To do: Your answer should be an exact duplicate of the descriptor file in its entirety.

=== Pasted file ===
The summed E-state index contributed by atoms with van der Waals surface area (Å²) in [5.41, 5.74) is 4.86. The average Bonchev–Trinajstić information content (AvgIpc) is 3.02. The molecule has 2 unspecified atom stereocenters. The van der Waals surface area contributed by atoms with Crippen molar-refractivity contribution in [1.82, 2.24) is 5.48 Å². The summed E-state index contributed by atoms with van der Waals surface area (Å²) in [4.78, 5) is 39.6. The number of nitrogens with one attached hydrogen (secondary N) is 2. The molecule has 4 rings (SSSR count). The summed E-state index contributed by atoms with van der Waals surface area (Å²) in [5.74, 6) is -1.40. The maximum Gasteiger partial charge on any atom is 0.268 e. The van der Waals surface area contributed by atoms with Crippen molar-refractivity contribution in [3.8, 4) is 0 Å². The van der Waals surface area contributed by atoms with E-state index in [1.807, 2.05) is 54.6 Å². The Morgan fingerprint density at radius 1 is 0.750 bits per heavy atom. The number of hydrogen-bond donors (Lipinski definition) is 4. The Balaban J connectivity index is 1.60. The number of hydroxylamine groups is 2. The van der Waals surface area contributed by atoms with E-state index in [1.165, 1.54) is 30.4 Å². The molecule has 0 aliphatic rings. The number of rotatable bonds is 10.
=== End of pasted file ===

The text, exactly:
The summed E-state index contributed by atoms with van der Waals surface area (Å²) in [5.41, 5.74) is 4.86. The average Bonchev–Trinajstić information content (AvgIpc) is 3.02. The molecule has 2 unspecified atom stereocenters. The van der Waals surface area contributed by atoms with Crippen molar-refractivity contribution in [1.82, 2.24) is 5.48 Å². The summed E-state index contributed by atoms with van der Waals surface area (Å²) in [4.78, 5) is 39.6. The number of nitrogens with one attached hydrogen (secondary N) is 2. The molecule has 4 rings (SSSR count). The summed E-state index contributed by atoms with van der Waals surface area (Å²) in [5.74, 6) is -1.40. The maximum Gasteiger partial charge on any atom is 0.268 e. The van der Waals surface area contributed by atoms with Crippen molar-refractivity contribution in [3.8, 4) is 0 Å². The van der Waals surface area contributed by atoms with E-state index in [1.807, 2.05) is 54.6 Å². The Morgan fingerprint density at radius 1 is 0.750 bits per heavy atom. The number of hydrogen-bond donors (Lipinski definition) is 4. The Balaban J connectivity index is 1.60. The number of hydroxylamine groups is 2. The van der Waals surface area contributed by atoms with E-state index in [1.165, 1.54) is 30.4 Å². The molecule has 0 aliphatic rings. The number of rotatable bonds is 10.